There, I said it. But, for a little context, my expectations for Star Wars: Episode III were probably higher. Divergent takes an independent, self-motivated young woman, throws her into a group of hollerin’ lunatics, and expects her to win everyone’s favour without the smidgen of a personality to help her. And it’s not like The Matrix’s Neo Anderson lacking a personality; you can tell this girl tries to have likes/dislikes, emotions/fears, but she’s either seriously bottling it all up or she’s a machine from the future come to spy on humans and kill Jon Connor. Divergent is a post-apocalyptic saga which challenges The Hunger Games but gets embarrassingly eliminated in the first melee. I’m glad I watched it so I could understand what the buzz was all about and so I’ll have an idea of what to expect when the next three movies are released. Goodness gracious, Hollywood, get your act together.
Divergent welcomes you to a dystopian city (because that’s what kids are into these days) where society is divided into five factions based on personality and interests (so… Hogwarts). Each teenager goes through a test to determine which faction they should join, thus deciding their future employment, social-surroundings, and all-around environment (so… The Giver). Even though the test is foolproof and will tell you with certainty that the life of a farmer is the life for you, these kids are still “free” to choose between happy wheat fields, brainiac science labs, and the adrenalin junkie police force. Our heroine, Tris (Shailene Woodley), takes the test only to discover she doesn’t fit into one distinct group: she is a bit of everything and thus called a “Divergent”. With no guidance to help her with her choice, she opts to join the police force, and enters a world of harsh physical tests and drug-induced nightmares (wouldn’t be my first choice). Most of the film focuses on Tris’ training, and only swerves to outer conflict right at the climax, when her group is used to help one faction overrule another. Subplot: the government is also secretly on the hunt for Divergents, because what’s a dystopia without a few ruling control freaks?
The story also leans heavily on Tris’ relationship with her commanding officer, Four (Theo James). There are several things wrong with this: 1) His name is Four, and he chose this name of his own free will. I can imagine it: “I’ll be Rogue!” “I think I’ll choose Blaze!” “My new name is FOUR!” Idiot; 2) Tris is about 16 and Four is about 30 – it’s weird and gross; 3) He’s her commanding officer in charge of her training and testing. Now, if that isn’t favouritism I don’t know what is. People condemn Tris for being a Divergent which essentially means she’s a creative thinker, but not a soul mentions her relationship with the cougar superior officer. Not even after they witness her deepest dreams/desires reflected on stadium-sized projector screens during a mental strength test (an awkward moment for us all). No, even after that, no one bats an eyelash at this objectionable affair.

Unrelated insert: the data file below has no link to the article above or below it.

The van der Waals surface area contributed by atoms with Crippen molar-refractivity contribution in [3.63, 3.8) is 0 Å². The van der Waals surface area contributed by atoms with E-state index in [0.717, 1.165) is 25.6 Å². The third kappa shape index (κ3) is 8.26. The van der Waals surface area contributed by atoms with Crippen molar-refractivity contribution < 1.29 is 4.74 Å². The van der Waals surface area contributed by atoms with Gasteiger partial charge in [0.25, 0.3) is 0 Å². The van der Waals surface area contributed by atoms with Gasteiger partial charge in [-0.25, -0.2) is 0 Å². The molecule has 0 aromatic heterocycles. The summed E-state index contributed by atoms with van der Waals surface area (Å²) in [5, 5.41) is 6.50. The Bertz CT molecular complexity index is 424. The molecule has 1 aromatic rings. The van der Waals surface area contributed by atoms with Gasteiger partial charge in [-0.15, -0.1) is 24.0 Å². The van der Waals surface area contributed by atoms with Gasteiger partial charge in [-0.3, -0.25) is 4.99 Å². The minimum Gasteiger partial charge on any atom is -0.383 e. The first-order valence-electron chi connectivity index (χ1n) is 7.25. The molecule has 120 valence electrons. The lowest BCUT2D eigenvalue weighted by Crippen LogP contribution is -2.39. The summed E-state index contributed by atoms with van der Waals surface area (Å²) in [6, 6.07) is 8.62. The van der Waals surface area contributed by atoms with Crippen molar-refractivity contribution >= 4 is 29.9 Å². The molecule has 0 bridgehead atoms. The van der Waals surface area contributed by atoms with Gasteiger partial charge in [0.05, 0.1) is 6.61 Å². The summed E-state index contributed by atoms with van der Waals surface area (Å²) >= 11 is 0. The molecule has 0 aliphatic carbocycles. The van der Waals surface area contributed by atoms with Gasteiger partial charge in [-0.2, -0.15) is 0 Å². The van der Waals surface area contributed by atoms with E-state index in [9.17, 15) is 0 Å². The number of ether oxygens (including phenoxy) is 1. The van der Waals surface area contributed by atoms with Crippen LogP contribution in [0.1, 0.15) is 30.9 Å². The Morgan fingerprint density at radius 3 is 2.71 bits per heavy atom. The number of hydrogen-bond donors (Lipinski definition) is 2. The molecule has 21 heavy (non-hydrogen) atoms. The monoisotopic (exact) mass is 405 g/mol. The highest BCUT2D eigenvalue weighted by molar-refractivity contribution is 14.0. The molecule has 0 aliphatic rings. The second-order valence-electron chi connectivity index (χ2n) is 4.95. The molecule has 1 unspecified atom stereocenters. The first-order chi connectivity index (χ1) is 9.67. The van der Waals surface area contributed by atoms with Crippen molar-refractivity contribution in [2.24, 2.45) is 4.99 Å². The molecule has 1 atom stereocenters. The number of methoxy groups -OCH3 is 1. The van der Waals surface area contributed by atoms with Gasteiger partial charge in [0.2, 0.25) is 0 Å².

Speaking of Mr. I Am Number Four, he seems to be the only distinguishable part of Tris’ life. Yes, she’s Divergent and that makes her special, but she has to hide this feature throughout most of the film. Her personality is virtually non-existent and she only acts bravely or with confidence after someone pushes her into a tough situation. The only rebellious, unrestrained part of her is her hair, refusing to be held back by even the tightest of elastics. Tris the person, however, is hollow – a sad feature for a movie with so much potential to showcase a strong female lead.
The plot isn’t bad – it’s just the characters I have a problem with. There’s drive, build, climax, and potential for further conflict, but I’m irritated by the faces running the show. It’s also a post-apocalyptic movie with very Disney-grade violence: gun shots are heard but not seen and cranberry-juice seeps out of fabric-covered wounds. One thing I can hope for in future Divergent films is that the gigantic fence our heroes are destined to cross is actually the entrance into Jurassic Park. 5/10.